The BCATP expected a lot
from its recruits. The exhaustive curriculum and intensive schedule of classroom
and flight training turned out air crew members at a dizzying pace, ready to
Elementary training took approximately eight weeks, which included at least 50 hours of flying. Aircraft commonly used at Elementary Flying Training Schools were de Havilland Tiger Moths, Fleet Finches, and Fairchild Cornells.
Successful trainees then progressed to Service Flying Training Schools for more advanced instruction. Because syllabus revisions were made throughout the war, the course length varied from 10 to 16 weeks, and flying time varied from 75 to 100 hours. Potential fighter pilots trained on single-engine North American Harvards while pilots selected for bomber, coastal, and transport operations received training on twin-engine Avro Ansons, Cessna Cranes, or Airspeed Oxfords.
After five weeks of theoretical training at Initial Training Schools, air observers would move to Air Observer Schools for a 12-week course on aerial photography, reconnaissance, and air navigation. This also included 60 to 70 hours of practical experience in the air. Observers learned the science of bombing during their 10-week stay at a Bombing and Gunnery School. With an additional four weeks at an Air Navigation School1, recruits were then ready for posting overseas. After June 1942, the duties of the air observer were divided between navigators and air bombers, thus replacing the observer category.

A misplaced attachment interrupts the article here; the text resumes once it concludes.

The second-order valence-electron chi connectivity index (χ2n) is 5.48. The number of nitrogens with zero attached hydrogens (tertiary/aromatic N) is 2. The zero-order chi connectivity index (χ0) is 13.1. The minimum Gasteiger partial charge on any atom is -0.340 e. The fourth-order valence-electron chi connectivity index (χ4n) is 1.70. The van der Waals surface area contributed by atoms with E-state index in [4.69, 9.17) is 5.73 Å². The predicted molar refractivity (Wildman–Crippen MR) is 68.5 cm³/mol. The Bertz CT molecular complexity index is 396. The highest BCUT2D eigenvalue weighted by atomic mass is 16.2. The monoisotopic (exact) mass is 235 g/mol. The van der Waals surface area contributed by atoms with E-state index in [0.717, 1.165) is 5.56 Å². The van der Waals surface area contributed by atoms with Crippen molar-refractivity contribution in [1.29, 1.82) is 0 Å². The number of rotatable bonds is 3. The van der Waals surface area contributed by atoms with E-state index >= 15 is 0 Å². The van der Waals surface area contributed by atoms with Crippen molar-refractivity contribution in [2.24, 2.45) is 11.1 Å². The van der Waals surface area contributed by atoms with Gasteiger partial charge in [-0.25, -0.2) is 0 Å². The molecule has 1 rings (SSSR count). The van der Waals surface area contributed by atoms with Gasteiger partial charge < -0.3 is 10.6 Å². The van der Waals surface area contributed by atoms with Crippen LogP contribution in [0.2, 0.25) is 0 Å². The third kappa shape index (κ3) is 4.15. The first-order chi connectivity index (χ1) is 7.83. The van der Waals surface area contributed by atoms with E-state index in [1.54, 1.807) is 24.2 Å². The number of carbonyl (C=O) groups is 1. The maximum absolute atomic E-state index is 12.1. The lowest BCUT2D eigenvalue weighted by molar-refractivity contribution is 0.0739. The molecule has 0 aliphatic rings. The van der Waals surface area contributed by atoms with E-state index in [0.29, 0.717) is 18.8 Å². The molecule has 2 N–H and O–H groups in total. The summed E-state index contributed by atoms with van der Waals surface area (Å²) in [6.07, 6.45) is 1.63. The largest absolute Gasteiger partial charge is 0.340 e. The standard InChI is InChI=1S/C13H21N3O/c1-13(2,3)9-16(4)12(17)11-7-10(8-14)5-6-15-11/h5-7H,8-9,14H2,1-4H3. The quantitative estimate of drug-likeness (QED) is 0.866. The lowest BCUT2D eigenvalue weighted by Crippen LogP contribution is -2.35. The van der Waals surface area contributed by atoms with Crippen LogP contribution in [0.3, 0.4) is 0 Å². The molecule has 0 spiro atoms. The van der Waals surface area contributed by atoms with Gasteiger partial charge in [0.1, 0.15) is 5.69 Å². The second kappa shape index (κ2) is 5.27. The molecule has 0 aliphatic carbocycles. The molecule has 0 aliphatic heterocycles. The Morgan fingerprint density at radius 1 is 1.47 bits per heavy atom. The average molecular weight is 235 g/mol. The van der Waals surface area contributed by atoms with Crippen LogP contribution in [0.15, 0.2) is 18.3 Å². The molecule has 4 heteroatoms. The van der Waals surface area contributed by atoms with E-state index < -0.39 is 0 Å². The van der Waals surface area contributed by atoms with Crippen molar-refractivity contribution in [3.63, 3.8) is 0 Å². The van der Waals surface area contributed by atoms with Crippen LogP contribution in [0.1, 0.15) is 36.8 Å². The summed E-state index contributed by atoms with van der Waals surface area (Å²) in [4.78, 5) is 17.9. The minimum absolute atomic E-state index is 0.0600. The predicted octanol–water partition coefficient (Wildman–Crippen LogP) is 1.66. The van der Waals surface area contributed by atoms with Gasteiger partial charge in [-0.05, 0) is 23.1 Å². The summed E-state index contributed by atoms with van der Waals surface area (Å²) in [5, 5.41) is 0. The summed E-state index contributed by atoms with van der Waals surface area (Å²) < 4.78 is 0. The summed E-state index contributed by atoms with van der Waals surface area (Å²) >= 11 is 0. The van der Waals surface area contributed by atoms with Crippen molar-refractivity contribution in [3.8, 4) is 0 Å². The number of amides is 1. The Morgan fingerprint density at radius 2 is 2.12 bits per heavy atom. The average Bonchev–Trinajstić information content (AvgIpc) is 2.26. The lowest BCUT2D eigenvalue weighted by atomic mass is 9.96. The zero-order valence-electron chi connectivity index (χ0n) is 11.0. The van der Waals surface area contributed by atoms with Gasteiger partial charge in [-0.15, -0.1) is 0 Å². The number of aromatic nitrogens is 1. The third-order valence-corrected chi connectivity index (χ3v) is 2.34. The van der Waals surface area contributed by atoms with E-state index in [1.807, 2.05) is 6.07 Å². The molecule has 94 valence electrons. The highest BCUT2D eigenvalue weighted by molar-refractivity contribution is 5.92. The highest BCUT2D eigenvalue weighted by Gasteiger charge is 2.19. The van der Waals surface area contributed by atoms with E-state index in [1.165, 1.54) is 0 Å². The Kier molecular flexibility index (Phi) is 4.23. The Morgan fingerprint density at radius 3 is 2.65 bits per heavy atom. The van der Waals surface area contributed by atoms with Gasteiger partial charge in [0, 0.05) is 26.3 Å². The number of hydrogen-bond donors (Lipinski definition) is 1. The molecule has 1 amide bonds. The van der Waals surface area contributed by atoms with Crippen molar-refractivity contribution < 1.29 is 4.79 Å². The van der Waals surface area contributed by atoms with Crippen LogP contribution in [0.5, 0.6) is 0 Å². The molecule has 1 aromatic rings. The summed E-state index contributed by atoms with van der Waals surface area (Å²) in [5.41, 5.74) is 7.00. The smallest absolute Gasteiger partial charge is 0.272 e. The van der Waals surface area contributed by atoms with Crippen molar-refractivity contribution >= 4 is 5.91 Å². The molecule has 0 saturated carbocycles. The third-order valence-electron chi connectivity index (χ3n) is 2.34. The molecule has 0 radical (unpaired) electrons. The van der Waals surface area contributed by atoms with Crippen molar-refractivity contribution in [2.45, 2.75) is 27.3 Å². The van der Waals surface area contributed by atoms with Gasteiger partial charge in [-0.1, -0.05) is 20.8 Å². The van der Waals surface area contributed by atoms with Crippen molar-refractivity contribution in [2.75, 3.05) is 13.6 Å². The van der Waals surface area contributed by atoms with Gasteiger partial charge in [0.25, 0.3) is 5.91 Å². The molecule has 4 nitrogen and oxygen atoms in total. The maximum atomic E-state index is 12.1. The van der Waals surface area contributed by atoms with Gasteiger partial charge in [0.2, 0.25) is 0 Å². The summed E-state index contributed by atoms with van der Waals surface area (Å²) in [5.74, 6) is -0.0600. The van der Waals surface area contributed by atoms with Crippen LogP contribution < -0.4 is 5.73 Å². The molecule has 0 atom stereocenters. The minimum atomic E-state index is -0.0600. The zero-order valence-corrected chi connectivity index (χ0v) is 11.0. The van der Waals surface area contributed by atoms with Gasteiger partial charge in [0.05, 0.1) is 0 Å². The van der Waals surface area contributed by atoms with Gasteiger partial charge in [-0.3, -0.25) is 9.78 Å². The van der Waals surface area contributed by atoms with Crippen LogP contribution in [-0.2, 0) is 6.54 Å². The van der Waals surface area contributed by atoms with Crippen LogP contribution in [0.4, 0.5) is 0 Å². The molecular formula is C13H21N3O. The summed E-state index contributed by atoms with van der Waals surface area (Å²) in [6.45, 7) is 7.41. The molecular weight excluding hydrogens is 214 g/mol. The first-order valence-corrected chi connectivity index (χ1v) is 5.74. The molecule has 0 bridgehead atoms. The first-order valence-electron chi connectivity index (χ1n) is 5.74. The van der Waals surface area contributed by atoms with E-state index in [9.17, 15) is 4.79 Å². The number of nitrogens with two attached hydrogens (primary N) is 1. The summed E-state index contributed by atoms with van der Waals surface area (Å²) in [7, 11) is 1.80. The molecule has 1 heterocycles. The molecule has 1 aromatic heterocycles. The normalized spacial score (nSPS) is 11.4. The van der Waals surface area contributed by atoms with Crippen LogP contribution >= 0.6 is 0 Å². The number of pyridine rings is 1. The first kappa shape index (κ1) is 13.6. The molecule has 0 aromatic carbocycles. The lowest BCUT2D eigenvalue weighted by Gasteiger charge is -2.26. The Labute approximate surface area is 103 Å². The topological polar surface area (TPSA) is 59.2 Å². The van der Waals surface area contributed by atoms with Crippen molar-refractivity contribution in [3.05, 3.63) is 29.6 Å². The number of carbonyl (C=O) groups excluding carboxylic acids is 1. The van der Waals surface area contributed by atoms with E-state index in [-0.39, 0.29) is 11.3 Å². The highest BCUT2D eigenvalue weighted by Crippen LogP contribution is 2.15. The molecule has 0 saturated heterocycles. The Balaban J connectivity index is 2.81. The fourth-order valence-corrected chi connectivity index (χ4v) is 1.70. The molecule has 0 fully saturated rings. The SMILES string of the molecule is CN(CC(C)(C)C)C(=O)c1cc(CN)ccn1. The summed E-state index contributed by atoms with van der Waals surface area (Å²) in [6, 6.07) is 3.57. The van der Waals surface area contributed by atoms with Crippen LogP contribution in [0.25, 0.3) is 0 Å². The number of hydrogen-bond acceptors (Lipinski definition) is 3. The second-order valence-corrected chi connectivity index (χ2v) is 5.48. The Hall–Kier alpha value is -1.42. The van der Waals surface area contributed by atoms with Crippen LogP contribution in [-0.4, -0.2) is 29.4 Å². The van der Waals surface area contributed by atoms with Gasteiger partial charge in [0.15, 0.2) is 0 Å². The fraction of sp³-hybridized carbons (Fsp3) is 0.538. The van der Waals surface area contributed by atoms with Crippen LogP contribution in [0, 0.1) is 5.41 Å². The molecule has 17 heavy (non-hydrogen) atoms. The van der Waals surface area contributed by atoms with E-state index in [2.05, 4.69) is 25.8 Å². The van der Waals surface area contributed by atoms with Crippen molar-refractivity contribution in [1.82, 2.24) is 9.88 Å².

Navigators specializing in bombing spent eight weeks at a Bombing and Gunnery School and 12 weeks at an Air Observer School. These men were then qualified as both navigators and bomb aimers. Navigators specializing as wireless operators trained for 28 weeks at a Wireless Training School and 22 weeks at an Air Observer School. Airmen studying to be air bombers spent five weeks at an Initial Training School, 8 to 12 weeks at a Bombing and Gunnery School, and six weeks at an Air Observer School. Besides learning how to drop bombs accurately, air bombers learned the map-reading and observations skills necessary for assisting navigators.
Wireless operator/air gunners spent 28 weeks at a Wireless Training School where they became proficient in radio work. Gunnery training took six weeks at a Bombing and Gunnery School. Straight air gunners, also taught at Bombing and Gunnery Schools, underwent a 12-week program involving ground training and actual air firing practice. Later in the war, a flight engineer was added to heavy bomber crews. Besides being an aero-engine technician, flight engineers received enough training to be able to replace a pilot who was killed or injured. Most engineers were trained in the United Kingdom, but about 1,900 engineers eventually graduated from the Flight Engineers School in Aylmer, Ontario, once it opened in July 1944.
SOURCE: Veterans Affairs Canada website.
1 Pennfield served as an "Air Navigation School (ANS)" from July 21st,1941 until May 30th, 1942.